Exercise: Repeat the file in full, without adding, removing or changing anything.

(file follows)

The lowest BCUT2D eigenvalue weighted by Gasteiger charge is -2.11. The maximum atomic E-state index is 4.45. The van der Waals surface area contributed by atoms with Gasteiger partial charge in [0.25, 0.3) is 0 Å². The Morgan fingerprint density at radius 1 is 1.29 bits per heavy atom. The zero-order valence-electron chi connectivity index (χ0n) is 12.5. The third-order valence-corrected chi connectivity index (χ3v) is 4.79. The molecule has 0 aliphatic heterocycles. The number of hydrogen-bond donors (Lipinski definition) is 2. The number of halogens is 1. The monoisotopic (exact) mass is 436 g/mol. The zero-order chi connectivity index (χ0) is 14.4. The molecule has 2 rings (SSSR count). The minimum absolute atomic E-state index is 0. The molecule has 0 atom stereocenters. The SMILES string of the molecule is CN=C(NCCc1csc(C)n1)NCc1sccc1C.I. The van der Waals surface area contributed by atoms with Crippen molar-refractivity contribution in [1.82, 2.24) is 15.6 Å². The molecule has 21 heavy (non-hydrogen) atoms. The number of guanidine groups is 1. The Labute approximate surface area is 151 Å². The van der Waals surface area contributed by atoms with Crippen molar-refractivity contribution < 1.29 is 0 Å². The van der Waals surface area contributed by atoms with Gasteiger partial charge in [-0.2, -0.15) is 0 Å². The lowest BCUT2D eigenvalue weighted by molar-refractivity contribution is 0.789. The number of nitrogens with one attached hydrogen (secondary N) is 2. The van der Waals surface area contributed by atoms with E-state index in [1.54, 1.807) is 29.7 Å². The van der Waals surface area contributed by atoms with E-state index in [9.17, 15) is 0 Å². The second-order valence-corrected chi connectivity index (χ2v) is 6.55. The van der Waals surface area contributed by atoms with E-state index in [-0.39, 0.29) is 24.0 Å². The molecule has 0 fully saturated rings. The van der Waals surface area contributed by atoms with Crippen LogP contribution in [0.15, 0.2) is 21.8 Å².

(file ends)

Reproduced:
The lowest BCUT2D eigenvalue weighted by Gasteiger charge is -2.11. The maximum atomic E-state index is 4.45. The van der Waals surface area contributed by atoms with Gasteiger partial charge in [0.25, 0.3) is 0 Å². The Morgan fingerprint density at radius 1 is 1.29 bits per heavy atom. The zero-order valence-electron chi connectivity index (χ0n) is 12.5. The third-order valence-corrected chi connectivity index (χ3v) is 4.79. The molecule has 0 aliphatic heterocycles. The number of hydrogen-bond donors (Lipinski definition) is 2. The number of halogens is 1. The monoisotopic (exact) mass is 436 g/mol. The zero-order chi connectivity index (χ0) is 14.4. The molecule has 2 rings (SSSR count). The minimum absolute atomic E-state index is 0. The molecule has 0 atom stereocenters. The SMILES string of the molecule is CN=C(NCCc1csc(C)n1)NCc1sccc1C.I. The van der Waals surface area contributed by atoms with Crippen molar-refractivity contribution in [1.82, 2.24) is 15.6 Å². The molecule has 21 heavy (non-hydrogen) atoms. The number of guanidine groups is 1. The Labute approximate surface area is 151 Å². The van der Waals surface area contributed by atoms with Crippen molar-refractivity contribution < 1.29 is 0 Å². The van der Waals surface area contributed by atoms with Gasteiger partial charge in [-0.2, -0.15) is 0 Å². The lowest BCUT2D eigenvalue weighted by molar-refractivity contribution is 0.789. The number of nitrogens with one attached hydrogen (secondary N) is 2. The van der Waals surface area contributed by atoms with E-state index in [1.54, 1.807) is 29.7 Å². The van der Waals surface area contributed by atoms with E-state index in [9.17, 15) is 0 Å². The second-order valence-corrected chi connectivity index (χ2v) is 6.55. The van der Waals surface area contributed by atoms with E-state index in [-0.39, 0.29) is 24.0 Å². The molecule has 0 fully saturated rings. The van der Waals surface area contributed by atoms with Crippen LogP contribution in [0.15, 0.2) is 21.8 Å².